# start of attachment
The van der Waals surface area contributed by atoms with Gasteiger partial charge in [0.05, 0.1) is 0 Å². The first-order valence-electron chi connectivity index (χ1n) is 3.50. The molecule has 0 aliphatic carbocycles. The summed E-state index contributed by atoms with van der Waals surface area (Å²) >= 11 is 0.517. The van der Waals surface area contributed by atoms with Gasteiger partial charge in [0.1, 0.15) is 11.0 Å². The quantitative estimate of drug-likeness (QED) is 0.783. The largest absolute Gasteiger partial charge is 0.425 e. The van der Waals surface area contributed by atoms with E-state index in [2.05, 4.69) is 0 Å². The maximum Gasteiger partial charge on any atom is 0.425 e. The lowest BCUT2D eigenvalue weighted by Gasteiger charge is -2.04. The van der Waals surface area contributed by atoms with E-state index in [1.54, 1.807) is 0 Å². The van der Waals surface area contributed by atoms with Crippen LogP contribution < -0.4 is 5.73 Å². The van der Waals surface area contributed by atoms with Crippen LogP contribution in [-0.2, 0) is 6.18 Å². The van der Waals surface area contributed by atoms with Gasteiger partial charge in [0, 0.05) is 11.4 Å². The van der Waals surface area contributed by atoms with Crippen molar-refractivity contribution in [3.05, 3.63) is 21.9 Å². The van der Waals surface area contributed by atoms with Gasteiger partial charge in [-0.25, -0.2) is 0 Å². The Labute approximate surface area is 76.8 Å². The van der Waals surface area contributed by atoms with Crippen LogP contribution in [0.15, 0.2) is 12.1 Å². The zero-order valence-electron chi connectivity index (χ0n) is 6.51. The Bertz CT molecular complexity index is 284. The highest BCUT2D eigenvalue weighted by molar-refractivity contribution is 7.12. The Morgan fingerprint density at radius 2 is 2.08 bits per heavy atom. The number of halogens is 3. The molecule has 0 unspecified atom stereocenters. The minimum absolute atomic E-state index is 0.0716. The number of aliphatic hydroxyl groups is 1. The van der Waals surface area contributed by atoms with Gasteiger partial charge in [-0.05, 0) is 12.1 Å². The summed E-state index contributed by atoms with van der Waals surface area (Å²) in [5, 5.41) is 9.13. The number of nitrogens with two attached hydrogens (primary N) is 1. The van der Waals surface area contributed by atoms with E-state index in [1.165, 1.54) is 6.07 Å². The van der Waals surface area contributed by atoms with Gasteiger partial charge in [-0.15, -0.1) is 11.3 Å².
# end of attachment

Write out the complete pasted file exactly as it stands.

The van der Waals surface area contributed by atoms with Gasteiger partial charge in [0.05, 0.1) is 0 Å². The first-order valence-electron chi connectivity index (χ1n) is 3.50. The molecule has 0 aliphatic carbocycles. The summed E-state index contributed by atoms with van der Waals surface area (Å²) >= 11 is 0.517. The van der Waals surface area contributed by atoms with Gasteiger partial charge in [0.1, 0.15) is 11.0 Å². The quantitative estimate of drug-likeness (QED) is 0.783. The largest absolute Gasteiger partial charge is 0.425 e. The van der Waals surface area contributed by atoms with E-state index in [2.05, 4.69) is 0 Å². The maximum Gasteiger partial charge on any atom is 0.425 e. The lowest BCUT2D eigenvalue weighted by Gasteiger charge is -2.04. The van der Waals surface area contributed by atoms with E-state index in [1.54, 1.807) is 0 Å². The van der Waals surface area contributed by atoms with Crippen LogP contribution < -0.4 is 5.73 Å². The van der Waals surface area contributed by atoms with Crippen LogP contribution in [-0.2, 0) is 6.18 Å². The van der Waals surface area contributed by atoms with Gasteiger partial charge in [0, 0.05) is 11.4 Å². The van der Waals surface area contributed by atoms with Crippen molar-refractivity contribution in [3.05, 3.63) is 21.9 Å². The van der Waals surface area contributed by atoms with Gasteiger partial charge in [-0.25, -0.2) is 0 Å². The Labute approximate surface area is 76.8 Å². The van der Waals surface area contributed by atoms with Crippen LogP contribution in [0.15, 0.2) is 12.1 Å². The zero-order valence-electron chi connectivity index (χ0n) is 6.51. The Bertz CT molecular complexity index is 284. The highest BCUT2D eigenvalue weighted by molar-refractivity contribution is 7.12. The Morgan fingerprint density at radius 2 is 2.08 bits per heavy atom. The number of halogens is 3. The molecule has 0 unspecified atom stereocenters. The minimum absolute atomic E-state index is 0.0716. The number of aliphatic hydroxyl groups is 1. The van der Waals surface area contributed by atoms with Gasteiger partial charge in [-0.05, 0) is 12.1 Å². The summed E-state index contributed by atoms with van der Waals surface area (Å²) in [5, 5.41) is 9.13. The number of nitrogens with two attached hydrogens (primary N) is 1. The van der Waals surface area contributed by atoms with E-state index in [1.165, 1.54) is 6.07 Å². The van der Waals surface area contributed by atoms with Gasteiger partial charge in [-0.15, -0.1) is 11.3 Å².